An unmanned aircraft that aimed to get video of the blaze burning near vineyards in the Sierra Nevada foothills east of Sacramento was sighted Sunday, two days after the fire broke out, California Department of Forestry and Fire Protection spokeswoman Lynne Tolmachoff said.
Authorities told the man controlling the drone to stop it from flying because of the potential danger to firefighting planes. The man, whom Tolmachoff did not identify, was not cited.
“This is the first one that I’m aware of,” she said. “These unmanned aircraft are becoming very popular with people, and there’s a possibility we will see more of them.”
Crews held the fire to a little under 6 square miles overnight, increasing containment to 65 percent, state fire Battalion Chief Scott McLean said. Some of the evacuations were lifted Monday morning, but McLean did not immediately know how many people were allowed to return to their homes.
“We’re not going to get complacent, but it’s looking very good,” he said.
Amy Russell, 35, was among those given the OK to go home. The location of her home on the outskirts of the fire gave her hope it was still standing.
“It’d be very hard to lose everything. It’s a fixer-upper house, so we could rebuild it if it burned down, but it would be a real emotional loss,” said Russell, who was at a Red Cross shelter set up at a high school with her two daughters, Abigail, 3, and Anneliese, 2.
She managed to pack essentials, including a safe with legal documents, as well as sentimental items such as wedding photos and a wooden jewelry box her husband made.
The fire has destroyed 13 homes and 38 other structures near wine-growing regions in Amador and El Dorado counties since it started Friday, as it burns in rugged grassland and timber. Some grapevines did burn, but crews were able to keep the fire from spreading to the main grape-growing area, Tolmachoff said.
The Sierra foothills fire is one of two in California that has forced people from their homes, underscoring the state’s heightened fire danger this year after three years of drought created tinder-dry conditions.
Firefighters have responded to more than 3,600 fires so far this year, about 1,000 more than the average of the previous five years, Tolmachoff said. The fires have burned nearly 63 square miles. With several months still remaining in the fire season, more big blazes are expected.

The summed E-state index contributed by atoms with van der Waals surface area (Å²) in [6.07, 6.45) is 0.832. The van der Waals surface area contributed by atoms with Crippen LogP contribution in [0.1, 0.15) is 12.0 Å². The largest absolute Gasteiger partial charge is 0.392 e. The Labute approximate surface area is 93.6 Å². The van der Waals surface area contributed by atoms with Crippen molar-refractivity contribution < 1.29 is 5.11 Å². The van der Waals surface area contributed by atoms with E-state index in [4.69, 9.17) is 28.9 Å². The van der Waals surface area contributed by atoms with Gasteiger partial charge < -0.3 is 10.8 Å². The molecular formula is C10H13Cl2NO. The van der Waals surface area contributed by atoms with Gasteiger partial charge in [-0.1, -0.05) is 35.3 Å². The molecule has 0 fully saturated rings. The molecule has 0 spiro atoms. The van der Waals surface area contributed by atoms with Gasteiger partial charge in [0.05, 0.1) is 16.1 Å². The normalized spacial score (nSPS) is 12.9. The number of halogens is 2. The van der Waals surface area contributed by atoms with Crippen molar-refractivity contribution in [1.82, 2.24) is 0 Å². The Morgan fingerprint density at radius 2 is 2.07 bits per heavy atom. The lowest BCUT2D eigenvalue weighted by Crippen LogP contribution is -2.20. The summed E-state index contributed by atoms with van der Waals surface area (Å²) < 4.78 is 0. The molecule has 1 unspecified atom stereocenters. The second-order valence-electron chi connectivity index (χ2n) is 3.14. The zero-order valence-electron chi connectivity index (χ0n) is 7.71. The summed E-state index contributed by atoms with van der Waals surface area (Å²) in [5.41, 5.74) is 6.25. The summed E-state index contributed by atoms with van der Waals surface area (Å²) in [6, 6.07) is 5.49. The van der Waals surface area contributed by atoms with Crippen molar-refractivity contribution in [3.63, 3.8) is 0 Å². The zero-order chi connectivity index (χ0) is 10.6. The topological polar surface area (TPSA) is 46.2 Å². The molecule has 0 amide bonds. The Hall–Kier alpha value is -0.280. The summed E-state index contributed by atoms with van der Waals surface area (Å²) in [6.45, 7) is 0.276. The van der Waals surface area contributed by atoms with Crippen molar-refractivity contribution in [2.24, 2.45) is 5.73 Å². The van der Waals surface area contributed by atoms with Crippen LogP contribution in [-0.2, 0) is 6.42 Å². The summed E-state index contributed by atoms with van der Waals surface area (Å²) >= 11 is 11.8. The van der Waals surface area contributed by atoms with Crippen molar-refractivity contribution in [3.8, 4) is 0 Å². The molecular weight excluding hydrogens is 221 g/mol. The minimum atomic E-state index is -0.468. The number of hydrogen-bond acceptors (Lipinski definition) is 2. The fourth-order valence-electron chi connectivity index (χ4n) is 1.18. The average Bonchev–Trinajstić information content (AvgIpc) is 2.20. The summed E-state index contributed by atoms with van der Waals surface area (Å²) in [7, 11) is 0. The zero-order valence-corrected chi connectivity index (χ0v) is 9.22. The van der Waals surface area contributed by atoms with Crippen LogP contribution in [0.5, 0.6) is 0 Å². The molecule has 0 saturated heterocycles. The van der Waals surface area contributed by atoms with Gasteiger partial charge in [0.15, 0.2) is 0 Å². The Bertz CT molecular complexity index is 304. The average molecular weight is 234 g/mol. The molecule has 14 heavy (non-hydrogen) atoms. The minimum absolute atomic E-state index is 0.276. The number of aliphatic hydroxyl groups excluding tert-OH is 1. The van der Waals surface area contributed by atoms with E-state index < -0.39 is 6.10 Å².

The other fire about 100 miles away had burned through a little more than 4 square miles of brush and trees in Yosemite National Park, the neighboring Stanislaus National Forest and private land as of Monday morning and was sending smoke into Yosemite’s famed valley.
It grew by about 500 acres overnight and was 5 percent contained, with a relentless air attack limiting its spread, park spokesman Scott Gediman said.
The park itself — home to such sites as Half Dome mountain, Yosemite Meadows, a grove of Giant Sequoia trees and other wonders — remained open, and none of its treasures was threatened. But park officials warned hikers with respiratory problems to be careful because of the smoky air.
“It certainly grew, but it’s still within approximately the same footprint and is not spreading rapidly,” Gediman said.
An estimated 100 homes in Foresta and the small community of Old El Portal remained under evacuation. One home has been destroyed and two shelters have opened for people and animals.
Both fires took off quickly after they began, with triple digit temperatures and steep terrain hampering the firefight. The Sierra foothills fire started when a vehicle drove over vegetation.
“Wildfires are so uncontrollable, and people can start them so easily without knowing what they’re doing,” said Fred Shults, 65, who left his home in the path of the Sierra foothills fire with his wife, Carolyn, 58, as flames approached Friday. While eating lunch at an evacuation shelter Monday, the Shultses learned their home was spared, eliciting hugs from neighbors and friends.
Wildfires also burned in other Western states, including Washington, Oregon and Colorado.
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